I once talked to a Homicide Detective, and it was fascinating. I listened to a man who has been in the United States for less than ten years, emigrating from the Middle East. His first job was five miles from his where he lived and because he needed money to take care of his family, to save, he walked to and from work six day's week, every week for one year. Most of the time during the night to get to work at 6 AM. I knew a woman once who was a successful stage entertainer and now works in an office as a bookkeeper.
Everyone that you meet has memories, both sweet and bitter. As a writer it is your job to tell those stories, whether fiction or non-fiction.
Of course the longer you're walking around the more you experience. When you sit in front of your computer and think you have nothing to write, read stories on the Internet.
Filter through the "fake news" or not, but never think you have nothing to write about.
THE ONLY REAL WAY TO BECOME A WRITER IS TO WRITE
#Bertrand Russell,#imagination,#writer's block,#live life,#life's stories,#short stories,#dream,#Possibilities
"My Best Friend Is," consists of two short stories about best friends. Stories about sharing and discovery. Laughter and tears. I wrote about times in young lives in both Jamison and Joey, when a hike becomes a big adventure, and in Three Strikes, baseball becomes more than a game for young Eddy.
Below the first chapter of Jamison and Joey. The book will be available on November 1st.
JAMISON AND JOEY
Today began like any other summer day at the farm. However, Joey did not want, like any other summer day at the farm. Not today. He sat on the lowest step of the wooden porch occasionally looking up for any sign of Jamison. In this position to ease his mind, he picked up a couple of pebbles from the ground and absentmindedly tossed them back in the dirt.
This morning Joey got dressed and was out of the house early. He finished his daily chores, ate his breakfast, and now sat on the porch waiting impatiently for his close friend.
"Where can he be, Jamison is usually here by now," murmured Joey to himself, craning his neck hoping to spot his best friend. Today boredom would disappear because Jamison and Joey would have a great adventure, at least, according to Joey's plans. Joey knew of only one person in the whole world he could share a great adventure with, his friend Jamison.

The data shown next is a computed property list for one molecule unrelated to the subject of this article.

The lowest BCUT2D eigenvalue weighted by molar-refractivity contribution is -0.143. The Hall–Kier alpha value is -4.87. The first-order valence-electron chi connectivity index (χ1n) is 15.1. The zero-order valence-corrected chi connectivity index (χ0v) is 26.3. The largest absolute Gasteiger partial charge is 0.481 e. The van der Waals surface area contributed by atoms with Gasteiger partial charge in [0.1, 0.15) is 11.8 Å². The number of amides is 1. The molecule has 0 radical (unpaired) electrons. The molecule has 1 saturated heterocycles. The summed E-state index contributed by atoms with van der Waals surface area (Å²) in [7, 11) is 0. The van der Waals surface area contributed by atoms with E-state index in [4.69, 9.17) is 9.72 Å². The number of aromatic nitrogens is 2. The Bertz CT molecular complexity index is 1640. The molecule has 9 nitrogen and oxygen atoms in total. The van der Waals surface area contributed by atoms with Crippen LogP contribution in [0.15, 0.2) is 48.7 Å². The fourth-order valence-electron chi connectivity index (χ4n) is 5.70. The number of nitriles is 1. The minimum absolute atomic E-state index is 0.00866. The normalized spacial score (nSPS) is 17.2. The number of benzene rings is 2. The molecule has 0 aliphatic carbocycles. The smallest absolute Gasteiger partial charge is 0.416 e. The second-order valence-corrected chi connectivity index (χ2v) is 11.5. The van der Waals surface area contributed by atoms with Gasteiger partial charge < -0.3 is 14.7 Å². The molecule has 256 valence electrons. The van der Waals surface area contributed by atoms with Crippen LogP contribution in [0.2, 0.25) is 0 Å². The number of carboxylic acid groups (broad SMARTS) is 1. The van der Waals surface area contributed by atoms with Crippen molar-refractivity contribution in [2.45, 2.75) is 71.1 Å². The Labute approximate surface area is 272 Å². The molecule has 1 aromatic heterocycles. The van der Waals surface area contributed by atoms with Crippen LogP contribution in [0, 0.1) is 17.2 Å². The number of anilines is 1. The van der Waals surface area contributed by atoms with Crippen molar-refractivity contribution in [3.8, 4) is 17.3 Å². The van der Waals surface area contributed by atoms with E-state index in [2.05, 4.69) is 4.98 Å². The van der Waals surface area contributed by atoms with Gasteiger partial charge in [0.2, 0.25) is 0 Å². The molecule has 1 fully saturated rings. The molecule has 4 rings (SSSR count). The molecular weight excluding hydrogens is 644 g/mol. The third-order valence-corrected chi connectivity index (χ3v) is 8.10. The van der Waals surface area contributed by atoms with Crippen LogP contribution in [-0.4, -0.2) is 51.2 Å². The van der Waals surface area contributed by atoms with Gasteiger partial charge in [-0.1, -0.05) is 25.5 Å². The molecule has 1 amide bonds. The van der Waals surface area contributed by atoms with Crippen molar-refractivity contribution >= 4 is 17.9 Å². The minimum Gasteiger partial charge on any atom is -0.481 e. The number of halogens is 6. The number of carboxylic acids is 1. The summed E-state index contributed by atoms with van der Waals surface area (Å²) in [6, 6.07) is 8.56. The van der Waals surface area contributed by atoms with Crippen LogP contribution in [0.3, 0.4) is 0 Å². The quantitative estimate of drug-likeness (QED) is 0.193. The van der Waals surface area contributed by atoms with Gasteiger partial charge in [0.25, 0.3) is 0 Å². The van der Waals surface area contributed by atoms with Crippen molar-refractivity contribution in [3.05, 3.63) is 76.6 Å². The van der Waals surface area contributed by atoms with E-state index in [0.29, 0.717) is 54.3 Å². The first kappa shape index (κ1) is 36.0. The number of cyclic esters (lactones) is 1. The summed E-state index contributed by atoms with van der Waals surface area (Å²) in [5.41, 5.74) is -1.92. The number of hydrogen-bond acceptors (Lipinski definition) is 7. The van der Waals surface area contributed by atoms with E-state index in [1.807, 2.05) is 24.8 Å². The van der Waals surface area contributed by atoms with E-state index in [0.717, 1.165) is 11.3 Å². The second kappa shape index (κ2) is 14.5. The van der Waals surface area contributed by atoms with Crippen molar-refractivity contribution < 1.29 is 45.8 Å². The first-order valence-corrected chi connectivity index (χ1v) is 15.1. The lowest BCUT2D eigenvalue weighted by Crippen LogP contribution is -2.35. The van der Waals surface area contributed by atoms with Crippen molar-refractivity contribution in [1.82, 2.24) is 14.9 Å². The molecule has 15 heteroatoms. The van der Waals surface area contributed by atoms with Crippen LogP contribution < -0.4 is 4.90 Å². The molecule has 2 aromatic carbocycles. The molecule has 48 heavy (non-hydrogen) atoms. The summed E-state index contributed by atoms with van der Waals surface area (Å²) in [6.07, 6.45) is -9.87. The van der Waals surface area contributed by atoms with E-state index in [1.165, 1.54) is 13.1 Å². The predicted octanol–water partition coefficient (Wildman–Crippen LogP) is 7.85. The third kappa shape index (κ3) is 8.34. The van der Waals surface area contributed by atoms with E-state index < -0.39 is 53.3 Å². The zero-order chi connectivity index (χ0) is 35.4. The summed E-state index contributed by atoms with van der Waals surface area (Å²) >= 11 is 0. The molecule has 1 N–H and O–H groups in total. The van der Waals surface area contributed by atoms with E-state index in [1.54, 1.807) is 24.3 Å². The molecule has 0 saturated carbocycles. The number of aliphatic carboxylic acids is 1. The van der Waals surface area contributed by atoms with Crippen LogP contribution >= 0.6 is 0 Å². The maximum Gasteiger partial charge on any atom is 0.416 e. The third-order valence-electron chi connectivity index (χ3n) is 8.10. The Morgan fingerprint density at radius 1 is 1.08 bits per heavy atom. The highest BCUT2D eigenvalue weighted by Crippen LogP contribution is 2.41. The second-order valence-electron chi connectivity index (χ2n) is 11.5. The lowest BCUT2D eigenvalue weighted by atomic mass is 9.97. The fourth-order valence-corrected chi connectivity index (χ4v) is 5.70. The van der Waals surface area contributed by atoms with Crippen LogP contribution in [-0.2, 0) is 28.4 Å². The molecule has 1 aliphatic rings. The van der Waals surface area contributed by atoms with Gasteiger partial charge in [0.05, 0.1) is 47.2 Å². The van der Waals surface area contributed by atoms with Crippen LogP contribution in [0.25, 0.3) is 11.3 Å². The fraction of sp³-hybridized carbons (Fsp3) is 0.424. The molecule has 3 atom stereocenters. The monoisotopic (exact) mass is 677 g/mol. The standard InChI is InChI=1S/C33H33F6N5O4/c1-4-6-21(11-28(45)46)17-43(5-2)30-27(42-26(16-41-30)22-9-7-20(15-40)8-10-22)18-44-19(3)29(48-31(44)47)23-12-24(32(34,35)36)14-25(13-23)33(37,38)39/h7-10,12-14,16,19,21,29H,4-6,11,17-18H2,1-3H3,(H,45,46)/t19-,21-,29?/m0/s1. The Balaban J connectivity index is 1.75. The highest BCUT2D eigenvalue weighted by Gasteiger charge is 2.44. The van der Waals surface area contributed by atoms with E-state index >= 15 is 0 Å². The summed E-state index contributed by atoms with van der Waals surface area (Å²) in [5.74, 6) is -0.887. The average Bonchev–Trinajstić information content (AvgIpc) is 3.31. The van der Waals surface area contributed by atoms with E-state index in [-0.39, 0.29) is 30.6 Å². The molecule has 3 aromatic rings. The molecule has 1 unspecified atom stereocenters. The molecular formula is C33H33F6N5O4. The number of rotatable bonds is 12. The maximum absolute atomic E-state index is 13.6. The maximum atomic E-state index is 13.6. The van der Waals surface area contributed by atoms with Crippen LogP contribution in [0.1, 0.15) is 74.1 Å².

He looked up and smiled. He knew the day would be great. Off in the distance coming up the road was Jamison. Of course, it was at Jamison's own leisurely pace, and as usual, he was daydreaming. Joey's friend was off somewhere, lost in his thoughts, his imagination taking him to places others seldom explored. For Jamison, castles, jungles, wild animals, and hostile worlds were normal.
Earl, Jamison's father, worked on the farm with Joey's father and friend Michael Cody. Often Earl Longman, not one for daydreaming, would scold his son and accuse Jamison of wasting far too much time thinking of nonsense. However, Jamison’s grandmother was the young boy's biggest ally. She always defended and encouraged her grandson to have big thoughts and far bigger dreams.
Today would be a beautiful day if the morning were a good barometer. The summer sky was awash in the deepest bluest color Joey had ever seen. The only exception, a pair of small clouds lazily drifted across the otherwise seamless blue sky.
They were floating together over the tall mountains towards Lightning Lake.
Joey saw this as a sign. Two clouds beckoning the two young explorers. On this warm perfect day the boys, like Greek sailors, would follow the wispy call of the Sirens. Their adventure would take them up over those same mountains to Lightning Lake.
Joey had it all planned in his head. It would take two hours to reach the mountaintop, leaving them three hours of exploration time around the lake, and another two hours to return, just in time for dinner. The plan was perfect, and he knew Jamison would think so too.
“Hey Jamison, how you doin,” asked Joey, as Jamison came within earshot of his friend.
“Hi Joey, doin okay how about you? Hi Mr. Cody, how are you?”
“Hi Jamison, I’m fine thanks.”
“Jamison, your father’s out by the barn if you need to see him.”
“Thanks, Mr. Cody, but I’ll see him later. I was up early and had breakfast with him before he came over here today and I’ll go home with him tonight.”
As Jamison reached the porch, Joey grabbed his friend and pulled him up the three wooden stairs. "Hey, why are you grabbing me," asked Jamison, but Joey was so excited he ignored Jamison's question. He could hardly wait to tell his best friend his idea.
“Do you know what we’re going to do today Jamison,” he whispered.
“No, but I hope it’s fun.”
Barely able to contain his enthusiasm Joey pulled Jamison off to the side, away from the opened front door. “We're going to have an adventure, a big adventure! We're going to hike to Lightning Lake.”
At first, the statement did not register with Jamison, but when it did, he looked at Joey and said in disbelief, “Are you crazy, we can’t do that. You know my dad won't let me do that, and yours won't either. Do they know? No, Joey, the idea is too crazy. Do you know how long it will take? What if we get lost, no, let’s do something else, something safer.”
"Shhh, not so loud," said Joey squeezing his friend's arm.
"Ouch, that hurts."